I'm using Tor browser initiated through Firefox v68.9.0esr and Brave Version 1.10.97 Chromium: 83.0 interchangeably for quite some time now.

While automating I'm able to able to start a Mozilla based TOR browser using Selenium but as a proof of concept I want to start a Brave browser based TOR enabled session.

I know there are some difference but I'm yet to come to a conclusion about the difference between the two configuration / implementation. Can someone help me out please?

Snapshot of Tor browser initiated by Firefox v68.9.0esr:


Snapshot of Tor browser initiated by Brave Version 1.10.97 Chromium: 83.0:


  • Can you clarify what you're looking for here? Both browsers are designed for different purposes. Brave is designed for privacy, while Tor is designed for anonymity. You might also be interested in the Tor Browser design doc: 2019.www.torproject.org/projects/torbrowser/design
    – Steve
    Commented Jul 3, 2020 at 5:52
  • @Steve I understand both Mozilla and Chromium have a different browsing engine. I was looking at, how they are implemented, if any fundamental difference as both uses the TOR bundle. Of coarse the design doc you shared is pretty much interesting. Commented Jul 3, 2020 at 5:56
  • They are two absolutely different browsers with absolutely different engines. Can you specify what exactly are you searching for in the implementations of these browsers? Commented Jul 3, 2020 at 11:42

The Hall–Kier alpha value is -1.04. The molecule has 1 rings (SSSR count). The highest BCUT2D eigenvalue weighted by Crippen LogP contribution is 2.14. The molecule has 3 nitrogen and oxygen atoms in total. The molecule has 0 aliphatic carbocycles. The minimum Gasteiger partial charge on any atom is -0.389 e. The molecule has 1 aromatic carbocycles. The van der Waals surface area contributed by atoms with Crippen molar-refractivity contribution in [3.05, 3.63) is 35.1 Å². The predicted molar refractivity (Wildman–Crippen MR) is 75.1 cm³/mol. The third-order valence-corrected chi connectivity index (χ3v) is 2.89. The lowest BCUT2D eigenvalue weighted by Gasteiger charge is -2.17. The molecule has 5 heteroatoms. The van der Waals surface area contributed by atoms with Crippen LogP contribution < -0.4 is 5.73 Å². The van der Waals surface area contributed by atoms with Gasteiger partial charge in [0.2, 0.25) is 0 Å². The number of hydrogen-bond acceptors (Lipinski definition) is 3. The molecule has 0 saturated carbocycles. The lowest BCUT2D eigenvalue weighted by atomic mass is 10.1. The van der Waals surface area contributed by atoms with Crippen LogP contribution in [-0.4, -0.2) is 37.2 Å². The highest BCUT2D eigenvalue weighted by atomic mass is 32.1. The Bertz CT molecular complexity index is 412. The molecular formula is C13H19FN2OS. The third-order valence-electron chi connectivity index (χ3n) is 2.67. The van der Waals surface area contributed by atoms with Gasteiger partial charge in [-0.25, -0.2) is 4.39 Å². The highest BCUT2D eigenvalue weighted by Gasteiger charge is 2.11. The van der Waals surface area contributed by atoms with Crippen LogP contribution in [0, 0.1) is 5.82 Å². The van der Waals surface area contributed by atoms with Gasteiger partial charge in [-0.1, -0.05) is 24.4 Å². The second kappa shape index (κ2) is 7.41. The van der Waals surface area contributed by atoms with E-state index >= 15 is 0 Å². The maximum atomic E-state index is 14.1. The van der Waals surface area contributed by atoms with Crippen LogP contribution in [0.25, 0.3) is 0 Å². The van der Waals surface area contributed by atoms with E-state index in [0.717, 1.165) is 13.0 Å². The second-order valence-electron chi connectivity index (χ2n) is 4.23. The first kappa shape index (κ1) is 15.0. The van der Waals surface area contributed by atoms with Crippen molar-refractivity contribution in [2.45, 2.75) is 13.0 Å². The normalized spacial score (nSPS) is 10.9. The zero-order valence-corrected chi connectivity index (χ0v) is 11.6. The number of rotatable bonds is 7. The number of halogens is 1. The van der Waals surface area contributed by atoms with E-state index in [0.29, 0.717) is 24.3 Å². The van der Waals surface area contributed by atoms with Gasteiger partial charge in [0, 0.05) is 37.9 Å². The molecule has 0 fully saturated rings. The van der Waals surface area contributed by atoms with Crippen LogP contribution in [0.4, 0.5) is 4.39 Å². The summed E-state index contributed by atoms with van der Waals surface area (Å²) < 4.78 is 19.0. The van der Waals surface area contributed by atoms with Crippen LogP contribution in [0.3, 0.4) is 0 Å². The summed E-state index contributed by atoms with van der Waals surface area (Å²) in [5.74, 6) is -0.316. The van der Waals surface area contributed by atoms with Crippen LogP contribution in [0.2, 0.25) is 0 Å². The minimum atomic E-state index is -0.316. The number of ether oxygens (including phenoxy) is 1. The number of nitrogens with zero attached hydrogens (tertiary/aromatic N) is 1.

• @NeverMine17 Any of the existing difference(s) would help me to get started. Commented Jul 3, 2020 at 11:46
  • @DebanjanB I understand, but you would really help people that would answer your question to be more specific. Commented Jul 3, 2020 at 11:49

1 Answer 1


This question has already been answered but because you have a bounty, I can't mark it as such.

From Brave:

Brave includes best-effort defense against browser fingerprinting. Broadly speaking, browser fingerprinting is the detection of browser and operating system features that differ between users for the purpose of covertly identifying users and tracking them across the web. Although fingerprinting attacks will always be possible, it is worthwhile for us to make these attacks as slow / costly / difficult as possible.

Brave includes two types of fingerprinting protections, (i) blocking, removing or modifying APIs, to make Brave instances look as similar as possible, and (ii) randomizing values from APIs, to prevent cross session and site linking (e.g. making Brave instances look different to websites each time).

In cases where we block, remove or modify API behavior, we attempt to return empty, or non-identifying values, that have the "shape" of expected values, to minimize web compatibility issues.

In cases where we randomize API values, we attempt to make modifications that are imperceivable to humans, but distinguishing to computers / fingerprinters. These randomization values are derived from a seed that changes per session, and per eTLD+1. Third party frames and script share the seed value of the top level, eTLD+1 domain. This approach is especially useful in fingerprinters that hash together a large number of semi-identifiers into a single identifier, since randomizing just one value "poisons" the entire fingerprint.

Tor takes a different approach. It seeks to make everyone look exactly the same. If you modify the Tor Browser with addons, etc, you start to look different to a web server and therefore you are more easily picked out.

Tor Browser is dedicated to Anonymity. That is its single goal. Brave is a general purpose browser and is not dedicated to anonymity.

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